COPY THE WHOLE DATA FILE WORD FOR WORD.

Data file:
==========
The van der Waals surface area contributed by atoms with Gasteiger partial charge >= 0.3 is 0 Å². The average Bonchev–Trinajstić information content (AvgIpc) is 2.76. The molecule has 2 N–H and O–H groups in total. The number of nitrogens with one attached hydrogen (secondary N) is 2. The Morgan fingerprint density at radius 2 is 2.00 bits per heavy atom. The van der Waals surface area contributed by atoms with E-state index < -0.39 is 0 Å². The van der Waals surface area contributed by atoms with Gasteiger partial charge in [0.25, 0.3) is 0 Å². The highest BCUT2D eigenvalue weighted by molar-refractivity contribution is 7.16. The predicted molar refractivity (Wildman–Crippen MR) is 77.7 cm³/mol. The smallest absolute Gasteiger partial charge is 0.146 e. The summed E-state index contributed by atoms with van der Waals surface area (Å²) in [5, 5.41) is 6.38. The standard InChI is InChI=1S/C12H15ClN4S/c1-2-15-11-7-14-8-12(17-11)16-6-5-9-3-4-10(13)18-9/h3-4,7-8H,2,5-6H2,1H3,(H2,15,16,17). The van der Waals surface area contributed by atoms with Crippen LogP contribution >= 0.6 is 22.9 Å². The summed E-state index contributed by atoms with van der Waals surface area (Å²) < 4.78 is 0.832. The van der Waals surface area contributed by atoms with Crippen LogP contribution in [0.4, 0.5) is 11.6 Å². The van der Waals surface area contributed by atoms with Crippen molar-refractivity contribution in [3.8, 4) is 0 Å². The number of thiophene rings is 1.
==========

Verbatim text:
The van der Waals surface area contributed by atoms with Gasteiger partial charge >= 0.3 is 0 Å². The average Bonchev–Trinajstić information content (AvgIpc) is 2.76. The molecule has 2 N–H and O–H groups in total. The number of nitrogens with one attached hydrogen (secondary N) is 2. The Morgan fingerprint density at radius 2 is 2.00 bits per heavy atom. The van der Waals surface area contributed by atoms with E-state index < -0.39 is 0 Å². The van der Waals surface area contributed by atoms with Gasteiger partial charge in [0.25, 0.3) is 0 Å². The highest BCUT2D eigenvalue weighted by molar-refractivity contribution is 7.16. The predicted molar refractivity (Wildman–Crippen MR) is 77.7 cm³/mol. The smallest absolute Gasteiger partial charge is 0.146 e. The summed E-state index contributed by atoms with van der Waals surface area (Å²) in [5, 5.41) is 6.38. The standard InChI is InChI=1S/C12H15ClN4S/c1-2-15-11-7-14-8-12(17-11)16-6-5-9-3-4-10(13)18-9/h3-4,7-8H,2,5-6H2,1H3,(H2,15,16,17). The van der Waals surface area contributed by atoms with Crippen LogP contribution >= 0.6 is 22.9 Å². The summed E-state index contributed by atoms with van der Waals surface area (Å²) < 4.78 is 0.832. The van der Waals surface area contributed by atoms with Crippen LogP contribution in [0.4, 0.5) is 11.6 Å². The van der Waals surface area contributed by atoms with Crippen molar-refractivity contribution in [3.8, 4) is 0 Å². The number of thiophene rings is 1.